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Body Image

Barbie Revisited

As a teenage girl who has had a consistent, though definitively low key, internet presence since I was 12, I have witnessed the rise and fall of many-a carefully tailored persona. Online venues (Tumblr being the most recent and preeminent, but MySpace before this) provide a space for young people to pick the best bits and pieces of themselves, and to cut and paste them together into some straw man fallacy of a person.

A Tale Of Two Stores

Brandy’s clothes are appealing to girls like me who prefer a simple look. However, there’s one important thing that separates Brandy from the other clothing chains for teenage girls—their one-size policy. Yes, all of Brandy Melville’s clothes are only available in one, miniature, singular size. One size fits most is the company’s complacent statement regarding their sizing. 

Photoshop: A Tool For Body-Shaming

There is not a single part of American culture that infuriates me more then the over-editing of the female body. It’s untrue, unfair, and unjust. You and I should not have to feel badly about what we see in the mirror. It’s not fair, but it’s not going away unless people try to do something about it. 

Feminists Can't Shave

The This is What a Feminist Looks Like campaign has inspired discussion and change around the world. The message behind it is that people of all shapes, sizes, races, ethnicities and genders can believe in gender equality. 

Jiggling Toward Inclusivity

This Girl Can is a nonprofit based in the UK that “is here to inspire women to wiggle, jiggle, move and prove that judgment is a barrier that can be overcome.” In their main video campaign, women of all races, shapes, and ability levels are featured exercising and enjoying themselves. They are proud of who they are and are proud of their active lifestyles.

Dress to Impress Yourself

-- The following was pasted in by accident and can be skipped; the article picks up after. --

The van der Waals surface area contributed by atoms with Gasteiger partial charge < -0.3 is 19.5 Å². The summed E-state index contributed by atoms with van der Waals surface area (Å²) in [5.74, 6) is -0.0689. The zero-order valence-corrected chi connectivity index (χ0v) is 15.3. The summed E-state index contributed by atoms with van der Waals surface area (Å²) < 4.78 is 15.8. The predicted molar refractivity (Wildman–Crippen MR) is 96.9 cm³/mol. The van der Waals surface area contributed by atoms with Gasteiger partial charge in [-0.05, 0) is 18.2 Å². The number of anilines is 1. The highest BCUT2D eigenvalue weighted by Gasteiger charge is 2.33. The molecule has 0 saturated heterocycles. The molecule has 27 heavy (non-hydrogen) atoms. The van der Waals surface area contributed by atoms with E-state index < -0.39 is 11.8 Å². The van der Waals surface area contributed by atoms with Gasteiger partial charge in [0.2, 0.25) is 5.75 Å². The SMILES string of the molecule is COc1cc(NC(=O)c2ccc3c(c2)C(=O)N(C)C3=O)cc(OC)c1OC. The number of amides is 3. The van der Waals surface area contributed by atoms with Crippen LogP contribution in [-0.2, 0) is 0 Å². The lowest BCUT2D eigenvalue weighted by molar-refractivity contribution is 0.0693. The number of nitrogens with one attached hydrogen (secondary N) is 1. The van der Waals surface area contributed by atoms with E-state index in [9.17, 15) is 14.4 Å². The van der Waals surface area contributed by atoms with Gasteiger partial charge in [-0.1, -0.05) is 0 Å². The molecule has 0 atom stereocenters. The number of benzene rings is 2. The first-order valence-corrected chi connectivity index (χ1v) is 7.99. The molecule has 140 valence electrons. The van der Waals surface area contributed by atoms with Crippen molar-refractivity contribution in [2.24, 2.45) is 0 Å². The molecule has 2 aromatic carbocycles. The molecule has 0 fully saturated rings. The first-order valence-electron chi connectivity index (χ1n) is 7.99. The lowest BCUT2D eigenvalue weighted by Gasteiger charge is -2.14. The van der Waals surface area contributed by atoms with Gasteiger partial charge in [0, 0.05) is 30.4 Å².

I set the water on my stove to boil and flicked on the kitchen radio, which was, as usual, set to NPR. The announcer was giving an update on the ebola crisis, now listing fatalities from a recent accident, now discussing the stock market—I changed the channel. I’d had a long enough day already and had no desire to sit and listen to the ongoing string of bad news. I flipped through channels until I hit a pop station that wasn’t in the middle of a commercial break. As I pulled out plates and pasta sauce, a new song played in the background.

Sophie Tucker: All About That Bass

Sophie Tucker was a heavyweight performer—in every sense of the word. Right up to her death in 1966 at age 82, Tucker, the so-called “Last of the Red Hot Mamas,” took her act worldwide, combining her singing talents and bawdy humor into a legendary act that would manage to survive the demise of vaudeville and the dawn of the television age—all while remaining determinedly and definitively plus-sized.

Taking on Fat Shaming

This week I learned about a blog that had taken up the mantle of “fat-shaming week.” For a week, this blog posted shaming and demeaning content about fat women. The stated reason behind fat-shaming week is that the fat-acceptance movement is attempting to change beauty standards, and that shouldn’t be allowed to happen. They believe that shame will get people to lose weight, and that will ultimately make people healthier and benefit society. Here are some titles of posts they published:

  • 5 Reasons Fat Girls Don’t Deserve Love
  • Always Take Photos of Fat Women
  • 5 Ways to Bully Fat Sluts on a Date

I’ll let that sink in for a minute.

Tefillin Barbie: Considering Gender and Ritual Garb

Do women in your community wear tefillin and tallit when they pray? Do you? For many, the relationship between gender and ritual garb is still evolving, as Jews consider their personal and communal associations with these objects and practices. This Go & Learn guide uses the provocative image of "Tefillin Barbie"—created in 2006 by soferet (ritual scribe) Jen Taylor Friedman—to explore issues of gender, ritual, and body image.

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How to cite this page

Jewish Women's Archive. "Body Image." (Viewed on April 28, 2016) <http://jwa.org/tags/body-image>.

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